MOSCOW, April 30 – Russia’s central bank announced yesterday that it is cutting its key interest rate for the second time in a row, as the risks of rising prices and financial instability no longer increase.
The Bank of Russia said it was cutting the rate from 17% to 14% starting next week, a bigger cut than many analysts expected.
He said it was because “the risks to price and financial stability (were) no longer on the upside”, after a period of emergency measures due to Russia’s military action in Ukraine.
The bank raised the rate to 20% in late February, four days after President Vladimir Putin sent troops.
This happened after Western nations imposed sanctions that largely cut off Russia’s financial sector from the global economy.
The central bank, however, cut the interest rate to 17% earlier this month, saying that risks to financial stability had “stopped rising” for the time being.
Analysts polled by Russian media had widely predicted a 15% cut for the latest rate decision.
“It now looks likely that rates will fall towards 10% by the end of the year,” Renaissance Capital analyst Liam Peach said in a note after the decision.
The central bank nonetheless sounded cautious, saying the country’s economy faces a “difficult” situation due to the sanctions and could experience a steeper decline than predicted in its base case scenario.
“A colossal uncertainty”
“We are in a colossal area of uncertainty,” both in terms of supply and demand, bank governor Elvira Nabiullina told reporters after the announcement.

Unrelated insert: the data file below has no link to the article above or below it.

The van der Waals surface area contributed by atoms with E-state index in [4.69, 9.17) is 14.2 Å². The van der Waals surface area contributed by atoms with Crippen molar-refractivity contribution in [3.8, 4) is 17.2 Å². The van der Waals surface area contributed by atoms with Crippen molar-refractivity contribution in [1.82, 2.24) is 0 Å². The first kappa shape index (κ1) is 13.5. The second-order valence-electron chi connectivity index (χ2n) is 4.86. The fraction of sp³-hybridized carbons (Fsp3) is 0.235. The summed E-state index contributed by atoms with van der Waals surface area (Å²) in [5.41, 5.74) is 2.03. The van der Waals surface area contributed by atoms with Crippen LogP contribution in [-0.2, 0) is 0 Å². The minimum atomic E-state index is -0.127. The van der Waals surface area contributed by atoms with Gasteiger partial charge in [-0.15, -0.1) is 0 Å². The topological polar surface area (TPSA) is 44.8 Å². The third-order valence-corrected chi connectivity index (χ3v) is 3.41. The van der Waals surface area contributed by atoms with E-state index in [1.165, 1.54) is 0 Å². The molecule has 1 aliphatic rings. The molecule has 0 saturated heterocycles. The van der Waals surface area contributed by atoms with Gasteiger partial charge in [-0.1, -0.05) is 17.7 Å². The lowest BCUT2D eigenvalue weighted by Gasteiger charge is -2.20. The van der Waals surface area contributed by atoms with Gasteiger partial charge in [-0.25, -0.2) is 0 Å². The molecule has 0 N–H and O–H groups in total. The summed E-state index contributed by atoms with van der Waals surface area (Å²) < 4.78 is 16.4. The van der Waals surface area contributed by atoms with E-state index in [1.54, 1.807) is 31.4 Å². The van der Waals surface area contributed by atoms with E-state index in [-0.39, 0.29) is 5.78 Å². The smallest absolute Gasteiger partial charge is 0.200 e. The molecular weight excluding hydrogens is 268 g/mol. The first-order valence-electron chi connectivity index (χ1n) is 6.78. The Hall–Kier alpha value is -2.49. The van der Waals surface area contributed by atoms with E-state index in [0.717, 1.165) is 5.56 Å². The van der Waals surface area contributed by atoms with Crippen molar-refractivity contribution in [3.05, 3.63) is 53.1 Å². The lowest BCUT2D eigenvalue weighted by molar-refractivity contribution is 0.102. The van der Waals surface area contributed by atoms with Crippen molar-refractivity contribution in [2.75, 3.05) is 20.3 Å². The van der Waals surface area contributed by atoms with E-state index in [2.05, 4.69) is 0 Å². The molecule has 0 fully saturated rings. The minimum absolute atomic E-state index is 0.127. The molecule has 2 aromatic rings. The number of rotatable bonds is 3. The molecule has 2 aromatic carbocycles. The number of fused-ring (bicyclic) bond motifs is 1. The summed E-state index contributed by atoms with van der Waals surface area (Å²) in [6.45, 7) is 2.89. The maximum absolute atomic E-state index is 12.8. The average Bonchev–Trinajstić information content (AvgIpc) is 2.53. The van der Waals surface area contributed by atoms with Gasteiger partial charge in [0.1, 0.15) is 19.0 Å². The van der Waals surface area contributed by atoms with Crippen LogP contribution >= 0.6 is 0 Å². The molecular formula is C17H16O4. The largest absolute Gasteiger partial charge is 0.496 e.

Rating agencies downgraded Russia and warned that paying the dollar-denominated debt in local currency would constitute a sovereign default, the country’s first in decades.
Nabiullina insisted that the Ministry of Finance has the resources to make such payments and “from an economic point of view, one cannot speak of default”, while admitting that there were “payment difficulties that we notice”.
“I hope all of this also passes and ends successfully,” she said.
The central bank said imports to Russia are falling more sharply than exports, due to external trade and financial restrictions.
He released a baseline forecast for this year that imports would fall by up to 36.5% and exports by up to 21%.
He said yesterday that although still elevated, current consumer price growth rates have “declined significantly” from a peak in March, due to a “strengthening ruble and cooling of consumer activity.
The ruble plunged to historic lows against the dollar and the euro in March, from which it has since rebounded.
The central bank has predicted that inflation will peak at 23%, before slowing next year.
The bank has set an inflation target of 4% and promised yesterday that its monetary policy “will ensure inflation returns to target in 2024”.
Although concerned about inflation, the bank said its monetary policy would also focus on the need for a “structural transformation of the economy” given the changing circumstances.
The next meeting to discuss a rate change will be on June 10, as the bank said it sees room for another rate cut this year. —AFP